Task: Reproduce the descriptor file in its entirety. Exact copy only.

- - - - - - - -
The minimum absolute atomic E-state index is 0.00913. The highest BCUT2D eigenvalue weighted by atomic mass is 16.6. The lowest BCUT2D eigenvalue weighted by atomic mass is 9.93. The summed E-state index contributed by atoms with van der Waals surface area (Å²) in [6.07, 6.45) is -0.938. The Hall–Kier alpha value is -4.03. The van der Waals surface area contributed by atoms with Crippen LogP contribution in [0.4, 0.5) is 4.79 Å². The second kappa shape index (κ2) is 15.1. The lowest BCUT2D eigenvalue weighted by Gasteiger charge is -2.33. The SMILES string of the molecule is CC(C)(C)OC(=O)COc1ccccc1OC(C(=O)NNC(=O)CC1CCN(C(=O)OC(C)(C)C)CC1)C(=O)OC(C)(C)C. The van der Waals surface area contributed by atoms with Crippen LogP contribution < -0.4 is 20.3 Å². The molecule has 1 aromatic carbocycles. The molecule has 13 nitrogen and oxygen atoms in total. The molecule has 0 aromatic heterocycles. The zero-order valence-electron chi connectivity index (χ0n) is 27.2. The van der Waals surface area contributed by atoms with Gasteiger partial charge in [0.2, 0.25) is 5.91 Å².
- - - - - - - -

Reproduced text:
The minimum absolute atomic E-state index is 0.00913. The highest BCUT2D eigenvalue weighted by atomic mass is 16.6. The lowest BCUT2D eigenvalue weighted by atomic mass is 9.93. The summed E-state index contributed by atoms with van der Waals surface area (Å²) in [6.07, 6.45) is -0.938. The Hall–Kier alpha value is -4.03. The van der Waals surface area contributed by atoms with Crippen LogP contribution in [0.4, 0.5) is 4.79 Å². The second kappa shape index (κ2) is 15.1. The lowest BCUT2D eigenvalue weighted by Gasteiger charge is -2.33. The SMILES string of the molecule is CC(C)(C)OC(=O)COc1ccccc1OC(C(=O)NNC(=O)CC1CCN(C(=O)OC(C)(C)C)CC1)C(=O)OC(C)(C)C. The van der Waals surface area contributed by atoms with Crippen LogP contribution < -0.4 is 20.3 Å². The molecule has 1 aromatic carbocycles. The molecule has 13 nitrogen and oxygen atoms in total. The molecule has 0 aromatic heterocycles. The zero-order valence-electron chi connectivity index (χ0n) is 27.2. The van der Waals surface area contributed by atoms with Gasteiger partial charge in [0.2, 0.25) is 5.91 Å².